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Duke VA Psychiatrist: "Communities should walk patiently alongside veterans"

Posted by Ryan "Bud" Marr on Oct 26, 2015 9:42:00 AM


Healing the Moral Injuries of War: Faith, Community, and Post-Traumatic Stress Disorder

A common but misleading assumption about combat trauma is that post-combat suffering is at root a technical problem in need of a technical solution. There are advantages to this understanding of traumatic suffering, but there are also problems. To see traumatic suffering, particularly moral injury, as a technical, medical problem can easily rob it of its moral significance.

PTSDMarineTherapyCertainly, the Veterans Affairs health care system and other health care systems need adequate resources to provide medical and psychiatric care for returning combat veterans. But perhaps even more than good medical care, veterans need individuals and communities who will commit to walk patiently alongside them, allowing them to tell their stories if and when they are ready to do so, even when these stories are distressing or complex or unbearably sad. 

Dr. Warren Kinghorn will address this issue and more in his presentation on Healing the Moral Injuries of War: Faith, Community, and Post-Traumatic Stress Disorder.

Join us in the Sullivan Center – Wellmark Blue Cross/Blue Shield of Iowa Lecture Hall on the Mercy College campus 6-7:30 p.m. Thursday November 12, 2015

Refreshments will be served. FREE and open to the Public.

Free Registration

Addiditional Background on Dr. Kinghorn and a recent sample of his writing can be found here: THE CHURCH AND THE RENEWAL OF HEALTH CARE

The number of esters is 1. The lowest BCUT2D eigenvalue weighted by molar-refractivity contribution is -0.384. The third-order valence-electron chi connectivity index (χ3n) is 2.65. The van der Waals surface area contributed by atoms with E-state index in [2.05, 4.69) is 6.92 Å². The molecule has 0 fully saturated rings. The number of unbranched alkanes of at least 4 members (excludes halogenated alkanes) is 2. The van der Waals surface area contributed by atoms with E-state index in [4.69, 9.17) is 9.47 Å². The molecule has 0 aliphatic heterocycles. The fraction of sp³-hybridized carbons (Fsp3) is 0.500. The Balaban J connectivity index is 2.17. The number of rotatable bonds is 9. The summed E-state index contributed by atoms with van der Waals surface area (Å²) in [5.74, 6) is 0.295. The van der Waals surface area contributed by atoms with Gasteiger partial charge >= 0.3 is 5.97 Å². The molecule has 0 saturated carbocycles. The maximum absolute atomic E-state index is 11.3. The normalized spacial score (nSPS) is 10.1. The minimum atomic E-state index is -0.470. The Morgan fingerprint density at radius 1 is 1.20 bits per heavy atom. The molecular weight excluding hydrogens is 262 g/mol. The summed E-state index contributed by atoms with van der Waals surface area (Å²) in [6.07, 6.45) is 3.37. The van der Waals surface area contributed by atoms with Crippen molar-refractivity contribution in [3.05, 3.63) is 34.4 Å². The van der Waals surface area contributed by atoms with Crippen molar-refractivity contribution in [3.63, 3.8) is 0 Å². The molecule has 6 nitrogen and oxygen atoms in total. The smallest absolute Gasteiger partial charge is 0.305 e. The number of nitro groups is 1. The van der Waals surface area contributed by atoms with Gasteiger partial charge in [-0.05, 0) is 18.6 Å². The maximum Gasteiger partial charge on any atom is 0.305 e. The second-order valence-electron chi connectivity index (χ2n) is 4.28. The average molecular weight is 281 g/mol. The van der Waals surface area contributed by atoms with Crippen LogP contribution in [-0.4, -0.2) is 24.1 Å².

Dr. Kinghorn is a psychiatrist whose work centers on the role of religious communities in caring for persons with mental health problems and on ways in which Christians engage practices of modern health care. Jointly appointed within Duke Divinity School and the Department of Psychiatry and Behavioral Sciences of Duke University Medical Center, he is a staff psychiatrist and clinical teacher at the Durham VA Medical Center. Within the Divinity School, he works closely with students and faculty members interested in exploring the ways in which theology and philosophy might constructively inform Christian engagement with modern medicine and psychiatry. He is also co-director of the Theology, Medicine, and Culture Initiative. His current scholarly interests include the moral and theological dimensions of combat-related post-traumatic stress disorder, the applicability of virtue theory to the vocational formation of pastors and clinicians, and the contributions of the theology and philosophy of St. Thomas Aquinas to contemporary debates about psychiatric diagnosis, psychiatric technology, and human flourishing.

Topics: Faith & Healing Speaker Series